Nation & World

Poll finds millions of Americans joining protests

1 in 5 have been in demonstrations or rallies since 2016

A stoplight is barely visible in the middle of the crowd as thousands on March 24 pack Pennsylvania Avenue during the March for Our Lives in Washington, D.C. Despite the recent focus on young protesters, a Post-Kaiser poll finds that a large share of those who have demonstrated in the streets or attended rallies since the start of 2016 — 44 percent — are over age 50. (Toni L. Sandys/Washington Post)
A stoplight is barely visible in the middle of the crowd as thousands on March 24 pack Pennsylvania Avenue during the March for Our Lives in Washington, D.C. Despite the recent focus on young protesters, a Post-Kaiser poll finds that a large share of those who have demonstrated in the streets or attended rallies since the start of 2016 — 44 percent — are over age 50. (Toni L. Sandys/Washington Post)
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WASHINGTON — Tens of millions of Americans have joined protests and rallies in the past two years, their activism often driven by admiration or outrage toward President Donald Trump, according to a Washington Post-Kaiser Family Foundation poll showing a new activism that could affect November elections.

One in five Americans have protested in the streets or participated in political rallies since the beginning of 2016. Of those, 19 percent said they had never before joined a march or a political gathering.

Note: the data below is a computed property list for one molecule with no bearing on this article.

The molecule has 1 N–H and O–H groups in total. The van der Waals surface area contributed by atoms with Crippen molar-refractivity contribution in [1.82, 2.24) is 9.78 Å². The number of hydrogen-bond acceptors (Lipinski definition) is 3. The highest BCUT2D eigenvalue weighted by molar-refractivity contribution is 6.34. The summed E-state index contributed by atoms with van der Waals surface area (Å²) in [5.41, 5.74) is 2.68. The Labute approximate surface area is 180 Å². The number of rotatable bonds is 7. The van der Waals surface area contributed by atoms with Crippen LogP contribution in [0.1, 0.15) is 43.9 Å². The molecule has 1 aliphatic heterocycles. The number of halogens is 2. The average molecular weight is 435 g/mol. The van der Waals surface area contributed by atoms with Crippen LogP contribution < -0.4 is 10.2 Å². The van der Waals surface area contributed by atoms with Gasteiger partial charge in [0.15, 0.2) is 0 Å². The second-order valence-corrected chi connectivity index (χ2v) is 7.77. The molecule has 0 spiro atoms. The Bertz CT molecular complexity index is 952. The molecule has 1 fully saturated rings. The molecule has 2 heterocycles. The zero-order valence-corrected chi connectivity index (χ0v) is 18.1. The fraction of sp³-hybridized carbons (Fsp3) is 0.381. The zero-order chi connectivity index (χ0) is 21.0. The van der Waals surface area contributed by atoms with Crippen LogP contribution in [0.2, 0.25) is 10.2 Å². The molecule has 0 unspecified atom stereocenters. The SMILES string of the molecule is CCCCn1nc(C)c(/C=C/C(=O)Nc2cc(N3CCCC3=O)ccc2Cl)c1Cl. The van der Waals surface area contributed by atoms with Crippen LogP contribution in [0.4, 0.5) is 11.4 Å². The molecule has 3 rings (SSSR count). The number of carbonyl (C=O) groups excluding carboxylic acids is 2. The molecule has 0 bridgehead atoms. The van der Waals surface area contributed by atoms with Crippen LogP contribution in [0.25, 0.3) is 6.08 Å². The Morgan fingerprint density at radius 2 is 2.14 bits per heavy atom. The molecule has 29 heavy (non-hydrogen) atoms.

Overwhelmingly, recently motivated activists are critical of Trump. Thirty percent approve of the president, and 70 percent disapprove, according to the poll. And many said they plan to be more involved politically this year, with about one-third saying they intend to volunteer or work for a 2018 congressional campaign.

More Americans are taking their activism to the streets. The new Post-Kaiser survey finds that 20 percent of adults have attended a political protest, rally or speech in the last two years.

The poll offers a rare snapshot of how public activism has changed in the 50 years since large street protests and rallies last dominated the political landscape. Back in the turbulent Vietnam War era, college students were the face of protests. Today, many activists are older, white, well-educated and wealthy, the findings show.

A significant number — 44 percent — are 50 or older, and 36 percent earn more than $100,000 a year. Far more are Democrats than Republicans. An equal percentage are men and women. An outsize share live in the suburbs.